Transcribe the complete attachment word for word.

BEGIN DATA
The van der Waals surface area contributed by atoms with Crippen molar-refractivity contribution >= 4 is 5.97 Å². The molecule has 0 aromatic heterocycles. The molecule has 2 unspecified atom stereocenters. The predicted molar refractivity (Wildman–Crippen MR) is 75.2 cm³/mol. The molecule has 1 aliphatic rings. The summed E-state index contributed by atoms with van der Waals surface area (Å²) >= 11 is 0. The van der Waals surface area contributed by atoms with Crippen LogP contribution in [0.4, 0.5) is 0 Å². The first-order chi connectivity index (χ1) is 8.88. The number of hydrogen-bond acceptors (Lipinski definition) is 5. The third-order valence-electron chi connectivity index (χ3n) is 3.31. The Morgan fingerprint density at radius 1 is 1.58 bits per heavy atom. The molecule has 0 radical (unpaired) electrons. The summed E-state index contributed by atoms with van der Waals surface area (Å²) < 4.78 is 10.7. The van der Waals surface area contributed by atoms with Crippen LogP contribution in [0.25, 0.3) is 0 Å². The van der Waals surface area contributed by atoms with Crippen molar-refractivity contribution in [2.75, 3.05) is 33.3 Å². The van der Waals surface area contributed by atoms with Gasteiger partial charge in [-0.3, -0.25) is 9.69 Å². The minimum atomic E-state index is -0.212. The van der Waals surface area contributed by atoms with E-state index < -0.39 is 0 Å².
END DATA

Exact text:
The van der Waals surface area contributed by atoms with Crippen molar-refractivity contribution >= 4 is 5.97 Å². The molecule has 0 aromatic heterocycles. The molecule has 2 unspecified atom stereocenters. The predicted molar refractivity (Wildman–Crippen MR) is 75.2 cm³/mol. The molecule has 1 aliphatic rings. The summed E-state index contributed by atoms with van der Waals surface area (Å²) >= 11 is 0. The van der Waals surface area contributed by atoms with Crippen LogP contribution in [0.4, 0.5) is 0 Å². The first-order chi connectivity index (χ1) is 8.88. The number of hydrogen-bond acceptors (Lipinski definition) is 5. The third-order valence-electron chi connectivity index (χ3n) is 3.31. The Morgan fingerprint density at radius 1 is 1.58 bits per heavy atom. The molecule has 0 radical (unpaired) electrons. The summed E-state index contributed by atoms with van der Waals surface area (Å²) < 4.78 is 10.7. The van der Waals surface area contributed by atoms with Crippen LogP contribution in [0.25, 0.3) is 0 Å². The van der Waals surface area contributed by atoms with Crippen molar-refractivity contribution in [2.75, 3.05) is 33.3 Å². The van der Waals surface area contributed by atoms with Gasteiger partial charge in [-0.3, -0.25) is 9.69 Å². The minimum atomic E-state index is -0.212. The van der Waals surface area contributed by atoms with E-state index < -0.39 is 0 Å².